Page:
Who let the cats out? I did, and here’s why

November 16, 2009 at 12:45 pm Leave a comment

Around the time Heather was dying, I let the cats start coming and going as they pleased.

There actually is a relationship between one and the other.

Heather was the focus of my attention the last six weeks of her life. Getting her to eat, keeping her pain controlled, giving her special time … the rest of the animals got little of my attention beyond basic care, sad to say. And as part of coping with their situation, I removed the cover from the pet door leading into the dog yard.

When I bought this house, I wanted to be sure the dogs (and there were only dogs at the time) had access, always, to a “relief zone.” I called a contractor, who installed a pet door through a wall in the back bedroom and a long, enclosed ramp with a gentle slope that ends in a small, fenced-yard-within-the-fenced-yard for the dogs to use any time they wanted, no matter if I were home or not. The narrow structure matches the house and includes a sharp right turn through a double-flapped pet door. It was all done at higher cost than I really wanted to pay ($1,200), but I wanted it done right, and my design had two purposes: 1) Energy-efficiency — no heating or air-conditioning is wasted in the set-up, and the room into which the door opens is never any cooler or hotter than the rest of the house; 2) Security — a very small child contortionist can crawl up the ramp, execute the hard-right turn and wriggle through pet door, but there said child will be met by four dogs, three of them large. There are easier houses to burglarize, believe you me.

The set-up was perfect, but then came the cats.

Clara was first to figure out the pet door, and Ilario followed her lead. Since I intended them to be indoor cats, I regretfully closed off the dog yard, which meant coming home for lunch every day, or some crossed dog legs when I got home. Not good, either way, far as the dogs were concerned.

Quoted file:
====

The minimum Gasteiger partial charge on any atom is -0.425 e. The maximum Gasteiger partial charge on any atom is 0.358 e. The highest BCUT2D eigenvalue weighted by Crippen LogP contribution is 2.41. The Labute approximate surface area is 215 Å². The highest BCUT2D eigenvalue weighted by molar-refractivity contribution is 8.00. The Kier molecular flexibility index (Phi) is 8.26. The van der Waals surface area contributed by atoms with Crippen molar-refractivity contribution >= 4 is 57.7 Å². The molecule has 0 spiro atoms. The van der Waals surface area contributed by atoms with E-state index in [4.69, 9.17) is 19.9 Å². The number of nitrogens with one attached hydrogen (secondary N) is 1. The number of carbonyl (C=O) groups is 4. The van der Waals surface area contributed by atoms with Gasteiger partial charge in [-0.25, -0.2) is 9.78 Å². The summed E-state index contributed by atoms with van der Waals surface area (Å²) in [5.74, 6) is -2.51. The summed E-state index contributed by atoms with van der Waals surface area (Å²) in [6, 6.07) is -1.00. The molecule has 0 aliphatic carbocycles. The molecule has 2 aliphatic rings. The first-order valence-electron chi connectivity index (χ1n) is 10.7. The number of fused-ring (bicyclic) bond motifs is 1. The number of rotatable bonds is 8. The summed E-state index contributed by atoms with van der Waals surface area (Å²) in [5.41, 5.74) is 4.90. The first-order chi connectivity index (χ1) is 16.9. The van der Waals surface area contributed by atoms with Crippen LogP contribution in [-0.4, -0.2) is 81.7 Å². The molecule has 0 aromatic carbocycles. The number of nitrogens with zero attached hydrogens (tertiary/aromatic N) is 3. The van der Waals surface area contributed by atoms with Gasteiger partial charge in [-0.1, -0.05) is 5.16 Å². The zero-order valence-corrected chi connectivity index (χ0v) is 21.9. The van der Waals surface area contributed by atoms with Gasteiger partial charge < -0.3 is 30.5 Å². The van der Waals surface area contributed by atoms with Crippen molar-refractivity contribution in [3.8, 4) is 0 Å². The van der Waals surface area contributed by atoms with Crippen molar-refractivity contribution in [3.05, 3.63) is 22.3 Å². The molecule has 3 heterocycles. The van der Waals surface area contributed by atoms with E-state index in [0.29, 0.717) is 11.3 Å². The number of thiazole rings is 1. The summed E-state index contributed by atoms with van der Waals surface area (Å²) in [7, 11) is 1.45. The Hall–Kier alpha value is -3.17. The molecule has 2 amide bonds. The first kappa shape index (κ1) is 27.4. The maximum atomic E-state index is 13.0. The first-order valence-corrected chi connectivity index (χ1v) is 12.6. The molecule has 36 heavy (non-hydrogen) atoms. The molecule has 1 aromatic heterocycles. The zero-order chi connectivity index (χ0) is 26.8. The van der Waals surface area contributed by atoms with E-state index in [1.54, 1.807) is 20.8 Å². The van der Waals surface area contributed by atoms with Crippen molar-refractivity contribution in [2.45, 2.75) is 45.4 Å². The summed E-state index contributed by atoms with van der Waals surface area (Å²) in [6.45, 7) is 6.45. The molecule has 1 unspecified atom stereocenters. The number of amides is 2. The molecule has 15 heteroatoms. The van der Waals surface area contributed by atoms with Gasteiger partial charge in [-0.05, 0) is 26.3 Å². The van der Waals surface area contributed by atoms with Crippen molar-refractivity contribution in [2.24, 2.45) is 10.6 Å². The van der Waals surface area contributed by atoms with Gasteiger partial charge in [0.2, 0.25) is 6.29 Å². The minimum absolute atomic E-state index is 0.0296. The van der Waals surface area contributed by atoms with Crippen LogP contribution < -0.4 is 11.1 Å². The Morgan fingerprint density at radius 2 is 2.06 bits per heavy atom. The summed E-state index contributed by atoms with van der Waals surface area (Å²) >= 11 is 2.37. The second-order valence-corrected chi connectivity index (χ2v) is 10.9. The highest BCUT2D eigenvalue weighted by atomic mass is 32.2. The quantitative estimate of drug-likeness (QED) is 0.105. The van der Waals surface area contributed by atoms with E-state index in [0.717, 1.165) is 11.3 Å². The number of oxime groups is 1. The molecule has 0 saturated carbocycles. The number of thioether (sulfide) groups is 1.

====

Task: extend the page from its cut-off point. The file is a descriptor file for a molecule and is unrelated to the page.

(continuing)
The cats didn’t like it, either. Keeping them in was not to their liking. They charged the back door when I let the dogs out like desperate convicts dodging machine-gun fire across a prison yard, and they cried plaintively through the screens on warm summer evenings as the dogs and I sat on the back patio.

When the cats got out the back door, they ran from me, convinced (and rightly so) that I’d be re-incarcerating them. When locked inside again, the feelings of frustration and resentment were palpable, especially on the part of Ilario, who would not be touched for days, could barely be lured by a game of laser pointer and would never, ever join us all on the bed at night.

claraDuring Heather’s decline, she was so slow getting in and out of the back door that the cats had a great deal more success in getting out, which of course reinforced the behavior. Once out, they stayed out as long as their hunger would tolerate. Clara would come back in pretty regularly, but Ilario took up hunting and would not come in the back door at all.

He was becoming an owned feral, and I didn’t want that, so I opened the pet door to the dog yard, to let Ilario come back in through the back bedroom on his own terms. I figured I’d get everything back under control after Heather passed, and turn them wholly into indoor cats again.

Now, mind you, I have a pretty good situation for cats to be outside. I live on a lightly traveled, hardly noticed lane, for one thing, and more importantly, my home backs up to the ultimate cat paradise: a couple acres of undeveloped land with a creek running through it and bounded on all sides by the back fences of my neighbors.

I have never seen my cats anywhere but in my own yard or on the “back 40.” Could something happen to them back there? Well, sure. Wild things roam the creekbed (although we’ve never seen a coyote this far up from the river parkway)  and who know if the neighbors I don’t know six or eight doors down are trapping cats or poisoning rats. But my cats are tagged and chipped, current on their vax and … since the pet door opened for good ….

they are mostly inside. It’s true, and quite a surprise.

They are in more than they are out now that the choice is completely theirs. They also come in to use the cat boxes in the garage, which is great since I don’t have to worry about annoyed neighbors or dead otters. I’m not really that keen on Ilario’s hunting, but on the other hand the rat/mice problem near the chicken feed is a thing of the past. (And yes, I’m happy that the vermin he eats are fat on organic chicken feed!) And before you ask: No, I have never seen him with a bird. Apparently the rats/mice in the chicken area are easy pickings.

Best of all: Ilario no longer views me as his prison warden. He sleeps on my bed at night, and wakes me every morning. Outside, he no longer runs from me, and will even jump in my lap if I’m sitting outside.

He is happy. I am happy. And life … is never without risk. But in this case, the risk is minimal, and probably less than my own in driving to work every day. Rationalizing? Sure … but the pet door is staying open.

Ilario in the morning:


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